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President Biden must seize opportunity to address border crisis with Mexican president

President Biden is set to meet with Mexican President Andrés Manuel López Obrador and one topic should undoubtedly be on the agenda — the unrelenting influx of migrants crossing from Mexico into the United States across our southern border. It should be, but it likely won’t.

Former President Trump knew that Mexico has a responsibility to help stop migrants — who come not just from Central and South America, but from all over the world — from using their country as a throughway into the United States. That’s why he took steps such as implementing the “Remain in Mexico” program to ensure that migrants seeking asylum had to wait their turn on the Mexico side of the border and getting López Obrador to deploy Mexico’s National Guard to patrol along the border.

President Biden, on the other hand, has shown an abdication of leadership in every aspect of his handling of the border crisis. When he is not ignoring it completely, President Biden and his administration have made it more difficult for border officials to do their jobs while simultaneously signaling to the world that our border is open and vulnerable. The numbers speak for themselves. Since Biden took office, over 2.9 million illegal immigrants have been apprehended at our southern border. In May, U.S. Customs and Border Protection (CBP) apprehended 239,416 migrants at the southern border — the highest number of apprehensions in one month in CBP’s history.

Between halting construction of the border wall and actively working to remove critical border protection tools like “Title 42” and “Remain in Mexico,” the Biden administration has made it clear that ending this humanitarian and national security crisis is far from a priority. But it is a priority for the American people. A recent Gallup poll showed that 60 percent of Americans are worried about illegal immigration either “a fair amount” or a “great deal.”

I have spoken to officials on both sides of the border, and I know there is an opportunity to work together. Just last week I traveled to Mexico with a delegation of my fellow members of Congress and had numerous conversations with officials, private sector leaders, and other stakeholders about the ramifications of the immigration crisis facing both countries.

One issue with cross-border implications is the exploding fentanyl crisis. Cartels are profiting off of thriving drug trafficking operations made possible by the weakened state of our border security. There is an unprecedented amount of fentanyl flowing across the border from Mexico, exacerbating the existing opioid crisis by saturating the market with these deadly synthetic drugs. Citizens in both Mexico and the U.S. are falling victim to fentanyl abuse and overdosing at record rates as a result.

When cartels and gangs grow more emboldened, violent crime spreads. Mexican law enforcement I spoke to noted a rise in murders, kidnappings and other violent crime as a result of the cartels’ growing footprint. In the U.S., members of transnational gangs like MS-13, which plagues my district on Long Island, are continuing to stream into our country.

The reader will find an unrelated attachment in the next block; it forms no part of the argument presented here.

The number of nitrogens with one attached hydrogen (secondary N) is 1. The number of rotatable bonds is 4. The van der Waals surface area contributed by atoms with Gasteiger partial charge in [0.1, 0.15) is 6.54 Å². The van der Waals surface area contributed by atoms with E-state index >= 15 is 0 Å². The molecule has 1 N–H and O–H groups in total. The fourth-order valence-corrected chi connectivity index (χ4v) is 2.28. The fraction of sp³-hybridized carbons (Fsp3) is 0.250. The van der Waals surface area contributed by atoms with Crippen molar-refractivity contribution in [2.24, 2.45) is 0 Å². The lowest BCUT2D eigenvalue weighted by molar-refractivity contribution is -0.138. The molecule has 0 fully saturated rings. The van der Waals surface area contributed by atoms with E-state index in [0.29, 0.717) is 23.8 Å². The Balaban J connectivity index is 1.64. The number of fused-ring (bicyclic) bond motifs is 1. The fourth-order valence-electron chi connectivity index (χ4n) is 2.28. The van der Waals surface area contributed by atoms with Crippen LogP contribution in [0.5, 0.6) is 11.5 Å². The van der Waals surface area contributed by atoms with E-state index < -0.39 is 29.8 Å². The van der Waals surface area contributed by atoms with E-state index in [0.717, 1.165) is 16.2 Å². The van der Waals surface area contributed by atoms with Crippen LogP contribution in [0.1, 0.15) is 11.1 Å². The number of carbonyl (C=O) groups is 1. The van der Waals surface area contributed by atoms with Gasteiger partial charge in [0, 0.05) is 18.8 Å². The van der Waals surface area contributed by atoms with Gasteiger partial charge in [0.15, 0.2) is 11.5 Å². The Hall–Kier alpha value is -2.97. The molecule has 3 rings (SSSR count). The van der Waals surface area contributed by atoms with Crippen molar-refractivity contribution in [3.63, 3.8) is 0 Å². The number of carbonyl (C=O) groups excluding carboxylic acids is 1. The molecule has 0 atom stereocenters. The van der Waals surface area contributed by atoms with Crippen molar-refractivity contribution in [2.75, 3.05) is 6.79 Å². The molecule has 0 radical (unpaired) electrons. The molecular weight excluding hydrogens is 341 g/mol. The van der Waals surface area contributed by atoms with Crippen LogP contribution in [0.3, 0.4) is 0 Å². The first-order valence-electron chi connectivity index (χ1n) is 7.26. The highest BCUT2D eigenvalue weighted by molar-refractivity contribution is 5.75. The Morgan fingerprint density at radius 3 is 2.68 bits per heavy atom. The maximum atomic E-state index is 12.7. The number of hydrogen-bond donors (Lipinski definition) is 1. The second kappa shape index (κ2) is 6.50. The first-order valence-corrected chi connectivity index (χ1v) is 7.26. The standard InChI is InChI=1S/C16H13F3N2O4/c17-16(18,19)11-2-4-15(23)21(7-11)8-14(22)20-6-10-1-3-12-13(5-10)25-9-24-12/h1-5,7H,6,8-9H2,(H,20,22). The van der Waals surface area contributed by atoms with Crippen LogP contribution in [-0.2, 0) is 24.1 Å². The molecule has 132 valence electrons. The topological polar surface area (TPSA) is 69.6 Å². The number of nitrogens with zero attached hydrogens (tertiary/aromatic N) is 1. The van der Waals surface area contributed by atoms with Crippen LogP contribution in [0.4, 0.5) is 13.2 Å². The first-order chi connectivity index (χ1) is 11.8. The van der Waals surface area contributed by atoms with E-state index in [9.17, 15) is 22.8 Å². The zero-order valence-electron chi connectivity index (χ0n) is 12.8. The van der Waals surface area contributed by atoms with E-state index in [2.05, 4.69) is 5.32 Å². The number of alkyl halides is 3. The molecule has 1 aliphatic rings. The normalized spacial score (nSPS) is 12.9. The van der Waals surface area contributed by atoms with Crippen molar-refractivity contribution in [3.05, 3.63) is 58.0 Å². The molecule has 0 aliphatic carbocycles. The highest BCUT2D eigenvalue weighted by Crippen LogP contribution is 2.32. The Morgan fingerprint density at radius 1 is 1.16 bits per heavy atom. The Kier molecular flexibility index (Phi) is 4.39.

Cartels and gangs are not the only criminals the border crisis has given an opening to. Since October alone, at least fifty people on the Terrorist Screening Database have been apprehended attempting to illegally enter the U.S. – a 200 percent increase from all of the previous fiscal year. This is especially concerning when you consider the nearly 800,000 “gotaways”, or migrants estimated to have bypassed border patrol without being apprehended, since President Biden took office.

The American people are rightly concerned about the threat to national security, public safety, and public health brought on by President Biden’s open border policies. He has a chance to address these concerns with López Obrador and push the Mexican president to take action to stop undocumented migrants within his own borders, and before they reach ours. I urge him to take this opportunity to secure our border before he makes this crisis even worse.

Andrew R. Garbarino represents New York’s 2nd District and sits on the House Committee on Homeland Security.

Tags Andrés Manuel López Obrador Donald Trump Fentanyl Illegal immigration Joe Biden Mexican border

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File - A Chevrolet Bolt is displayed at the Philadelphia Auto Show, Jan. 27, 2023, in Philadelphia. Electric vehicles are far less reliable than gasoline-powered cars, trucks and SUVs, mainly because most automakers are still learning how to build a completely new power system, according to this year's auto reliability survey by Consumer Reports.(AP Photo/Matt Rourke, File)
File - A Chevrolet Bolt is displayed at the Philadelphia Auto Show, Jan. 27, 2023, in Philadelphia. Electric vehicles are far less reliable than gasoline-powered cars, trucks and SUVs, mainly because most automakers are still learning how to build a completely new power system, according to this year's auto reliability survey by Consumer Reports.(AP Photo/Matt Rourke, File)

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